No one was in the station -- situated in a damp basement in an old dormitory -- except for the disc jockey, with whom I had a casual acquaintance and to whom I waved.  And then I made my way to the back, where the news room, such as it was, was situated (in truth, it was a sparsely furnished, dimly lit place) and stood near the ticker tape.  And I was in luck!  UPI was covering the fight, and a reporter at ringside was providing the feed.

There were limitations, of course, such as feeds from various baseball games around the country and the occasional news story, that came on the wire in between rounds.  But the progress of the right was compelling, and every five minutes or so about fifty words came through describing what happened and giving the reporter's view of how the round went.  I was pulling for Leonard, and it was just exciting, the sporting equivalent of a candidate's waiting for election returns in a close race.

What I proceeded to witness via ticker tape was one of the greatest fights of all time.  At the twelfth round, five bells sounded -- UPI's means of getting the news room's attention that something significant happened.  The five bells this time meant that Hearns was hitting Leonard hard and that Leonard was in trouble -- perhaps a turning point in a fight where Hearns was leading on points  (I honestly thought that five bells were reserved for things like the end of World War II or the election of a president).  My shoulders shrank -- the likable, invincible Sugar Ray was about to lose.  Hearns was an excellent fighter, so that ending was plausible.

But about as quickly as those five bells sounded, five more bells sounded.  And that, I figured, was it.  But those five bells sounded perhaps four minutes later, and a remarkable change of events took place.  Leonard woke up and started taking it to Hearns -- and ended the fight with a flurry of punches that caused the referee to stop it.  TKO, Sugar Ray Leonard.

I had so much fun that I tore off most of the ticker tape and decided to save it.  That ticker tape printout survived seven moves and 33 years, when I found it this weekend, still in pretty good shape.  The reason I started looking for it was that my son was invited to a sports memorabilia event where Sugar Ray was scheduled to be in attendance.  So, I put it in a plastic folder and gave it to him, hoping, perhaps, that he could get Sugar Ray to autograph it.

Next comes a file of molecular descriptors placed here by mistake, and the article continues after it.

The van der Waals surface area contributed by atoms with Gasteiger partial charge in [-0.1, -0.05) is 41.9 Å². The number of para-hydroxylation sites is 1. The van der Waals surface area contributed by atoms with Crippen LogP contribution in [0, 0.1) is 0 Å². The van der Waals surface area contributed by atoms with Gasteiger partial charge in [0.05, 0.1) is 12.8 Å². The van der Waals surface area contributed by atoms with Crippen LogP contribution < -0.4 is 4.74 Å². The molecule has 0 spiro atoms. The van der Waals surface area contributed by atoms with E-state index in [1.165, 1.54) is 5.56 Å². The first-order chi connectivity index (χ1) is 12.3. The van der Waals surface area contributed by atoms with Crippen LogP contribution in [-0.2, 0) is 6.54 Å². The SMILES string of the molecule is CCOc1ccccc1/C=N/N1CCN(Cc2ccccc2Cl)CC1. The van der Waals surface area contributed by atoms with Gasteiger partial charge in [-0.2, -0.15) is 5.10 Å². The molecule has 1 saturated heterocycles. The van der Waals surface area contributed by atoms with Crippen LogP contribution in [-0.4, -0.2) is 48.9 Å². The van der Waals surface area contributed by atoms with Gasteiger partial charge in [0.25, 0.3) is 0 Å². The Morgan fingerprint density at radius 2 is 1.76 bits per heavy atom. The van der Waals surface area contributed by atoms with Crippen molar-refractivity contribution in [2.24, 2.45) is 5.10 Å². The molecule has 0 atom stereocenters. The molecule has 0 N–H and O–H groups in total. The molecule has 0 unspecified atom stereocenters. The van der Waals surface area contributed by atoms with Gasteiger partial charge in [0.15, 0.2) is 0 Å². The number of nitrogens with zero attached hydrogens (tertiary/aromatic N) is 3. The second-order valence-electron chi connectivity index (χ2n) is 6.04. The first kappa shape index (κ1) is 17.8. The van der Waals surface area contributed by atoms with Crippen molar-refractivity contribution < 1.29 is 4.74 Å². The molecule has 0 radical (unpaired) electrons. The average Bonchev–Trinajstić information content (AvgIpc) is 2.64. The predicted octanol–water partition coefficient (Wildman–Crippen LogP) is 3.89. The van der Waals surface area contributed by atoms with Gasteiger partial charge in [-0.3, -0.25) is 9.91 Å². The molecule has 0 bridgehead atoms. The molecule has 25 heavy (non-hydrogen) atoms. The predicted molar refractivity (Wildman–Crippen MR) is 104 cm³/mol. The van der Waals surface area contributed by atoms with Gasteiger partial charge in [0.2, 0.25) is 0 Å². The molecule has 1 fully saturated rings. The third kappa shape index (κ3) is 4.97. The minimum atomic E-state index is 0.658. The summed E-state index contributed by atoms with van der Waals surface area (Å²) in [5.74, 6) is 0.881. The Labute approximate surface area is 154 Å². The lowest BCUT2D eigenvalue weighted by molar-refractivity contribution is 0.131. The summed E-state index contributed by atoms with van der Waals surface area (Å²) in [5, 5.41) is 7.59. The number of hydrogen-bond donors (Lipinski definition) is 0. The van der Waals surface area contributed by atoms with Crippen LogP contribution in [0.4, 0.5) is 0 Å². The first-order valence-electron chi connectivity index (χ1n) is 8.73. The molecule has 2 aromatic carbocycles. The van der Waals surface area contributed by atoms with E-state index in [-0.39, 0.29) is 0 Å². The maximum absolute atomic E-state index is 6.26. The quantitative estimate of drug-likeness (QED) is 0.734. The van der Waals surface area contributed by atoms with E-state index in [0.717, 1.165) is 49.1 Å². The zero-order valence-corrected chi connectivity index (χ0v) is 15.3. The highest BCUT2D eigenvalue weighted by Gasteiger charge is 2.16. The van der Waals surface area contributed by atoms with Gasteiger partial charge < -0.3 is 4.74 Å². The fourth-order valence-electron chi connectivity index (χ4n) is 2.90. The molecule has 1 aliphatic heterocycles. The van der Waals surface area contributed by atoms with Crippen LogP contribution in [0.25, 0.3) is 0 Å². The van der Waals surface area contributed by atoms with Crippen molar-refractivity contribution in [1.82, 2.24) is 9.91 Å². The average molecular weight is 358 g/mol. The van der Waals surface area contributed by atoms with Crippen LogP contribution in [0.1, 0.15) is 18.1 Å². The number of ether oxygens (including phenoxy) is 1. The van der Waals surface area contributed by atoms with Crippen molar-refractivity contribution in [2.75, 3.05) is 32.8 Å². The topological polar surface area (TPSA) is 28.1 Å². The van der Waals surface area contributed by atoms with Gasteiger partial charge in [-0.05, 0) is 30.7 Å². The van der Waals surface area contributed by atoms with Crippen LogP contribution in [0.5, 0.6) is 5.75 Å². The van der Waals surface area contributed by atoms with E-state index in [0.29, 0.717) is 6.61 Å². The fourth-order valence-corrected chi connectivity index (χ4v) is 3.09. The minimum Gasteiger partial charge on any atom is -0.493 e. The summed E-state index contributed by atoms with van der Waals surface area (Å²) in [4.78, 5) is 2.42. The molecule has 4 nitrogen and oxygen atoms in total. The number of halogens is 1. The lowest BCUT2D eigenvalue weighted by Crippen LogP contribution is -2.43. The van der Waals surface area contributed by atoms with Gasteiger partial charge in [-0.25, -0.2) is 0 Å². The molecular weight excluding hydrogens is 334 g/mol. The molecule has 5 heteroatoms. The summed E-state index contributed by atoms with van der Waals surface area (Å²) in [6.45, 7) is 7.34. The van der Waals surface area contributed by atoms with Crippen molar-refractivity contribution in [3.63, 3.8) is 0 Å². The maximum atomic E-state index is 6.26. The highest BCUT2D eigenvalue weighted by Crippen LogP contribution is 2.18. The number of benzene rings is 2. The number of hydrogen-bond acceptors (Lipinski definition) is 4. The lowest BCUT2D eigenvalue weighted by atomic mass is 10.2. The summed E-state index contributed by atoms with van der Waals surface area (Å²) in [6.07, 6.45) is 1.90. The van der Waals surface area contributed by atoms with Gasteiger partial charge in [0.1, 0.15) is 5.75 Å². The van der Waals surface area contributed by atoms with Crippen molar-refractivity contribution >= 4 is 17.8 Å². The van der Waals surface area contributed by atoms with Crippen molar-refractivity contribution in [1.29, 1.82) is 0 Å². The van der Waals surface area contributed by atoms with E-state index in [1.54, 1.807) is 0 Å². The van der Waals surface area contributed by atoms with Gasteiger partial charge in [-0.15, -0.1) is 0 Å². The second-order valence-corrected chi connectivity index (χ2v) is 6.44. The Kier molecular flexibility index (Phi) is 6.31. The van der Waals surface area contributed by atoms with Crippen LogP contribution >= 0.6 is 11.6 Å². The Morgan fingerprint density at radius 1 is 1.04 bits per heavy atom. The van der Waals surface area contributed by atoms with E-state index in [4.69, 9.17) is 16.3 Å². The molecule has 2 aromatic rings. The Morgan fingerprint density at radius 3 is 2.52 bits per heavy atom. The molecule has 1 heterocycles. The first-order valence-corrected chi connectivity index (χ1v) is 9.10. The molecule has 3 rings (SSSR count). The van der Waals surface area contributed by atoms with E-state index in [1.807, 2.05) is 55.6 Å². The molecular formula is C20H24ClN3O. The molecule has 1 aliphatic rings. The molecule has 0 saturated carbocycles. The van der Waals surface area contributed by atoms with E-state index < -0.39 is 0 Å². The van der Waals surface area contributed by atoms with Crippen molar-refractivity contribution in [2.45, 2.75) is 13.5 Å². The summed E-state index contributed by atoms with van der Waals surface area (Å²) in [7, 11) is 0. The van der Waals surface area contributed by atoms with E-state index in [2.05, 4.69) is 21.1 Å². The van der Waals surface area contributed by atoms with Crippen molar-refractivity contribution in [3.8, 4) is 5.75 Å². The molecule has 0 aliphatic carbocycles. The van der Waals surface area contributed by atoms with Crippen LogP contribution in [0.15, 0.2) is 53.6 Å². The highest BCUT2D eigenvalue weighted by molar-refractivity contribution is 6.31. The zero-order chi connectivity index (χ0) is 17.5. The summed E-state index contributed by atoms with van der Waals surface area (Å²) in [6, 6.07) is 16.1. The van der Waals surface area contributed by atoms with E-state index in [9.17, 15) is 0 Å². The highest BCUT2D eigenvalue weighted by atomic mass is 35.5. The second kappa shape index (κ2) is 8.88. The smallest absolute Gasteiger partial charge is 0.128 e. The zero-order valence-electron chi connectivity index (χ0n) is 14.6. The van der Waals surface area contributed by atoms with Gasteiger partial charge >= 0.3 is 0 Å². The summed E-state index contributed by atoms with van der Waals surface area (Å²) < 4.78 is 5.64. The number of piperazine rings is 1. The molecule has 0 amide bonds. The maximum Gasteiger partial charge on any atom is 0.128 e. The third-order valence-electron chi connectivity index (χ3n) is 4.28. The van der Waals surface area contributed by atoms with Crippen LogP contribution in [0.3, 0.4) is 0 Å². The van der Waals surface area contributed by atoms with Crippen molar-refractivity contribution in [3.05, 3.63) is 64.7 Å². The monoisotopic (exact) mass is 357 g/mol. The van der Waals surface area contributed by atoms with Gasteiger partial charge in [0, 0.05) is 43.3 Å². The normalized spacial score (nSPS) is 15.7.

And he did better than that, because Thomas Hearns was at this particular show, too.  So right where the last five bells went off, there are two signatures -- one of Sugar Ray, the other of the Motor City Cobra.  Thirty-three years later, capping a fond memory of a great fight and perhaps a clever solution as to how to get a virtual ringside seat.

That got me to thinking of boxing, which was probably better in smoke-filled arenas and in black and white, and perhaps slow motion.  Perhaps that's why boxing isn't popular today -- there's too much access, too much internet and texting and tweeting, and none of the mysticism and romance that existed when entertainment choices were fewer and the world seemed to move more slowly.  Boxing was made for the ticker-tape, men watching it in suits, stogies in hand, newspaper reporters with hats with their press passes tucked into the band.

And I have my souvenir for that era, before boxing lost its mojo, before Sugar Ray and the Hitman got old, before Marvelous Marvin lost his magic and Duran said "no mas."

Answering the bell.  Saved by the bell.  And the outcome, announced with five bells.  I never saw that fight, but UPI made it feel like I was there.

Thanks, Sugar Ray and Hitman, for a great era and a great memory.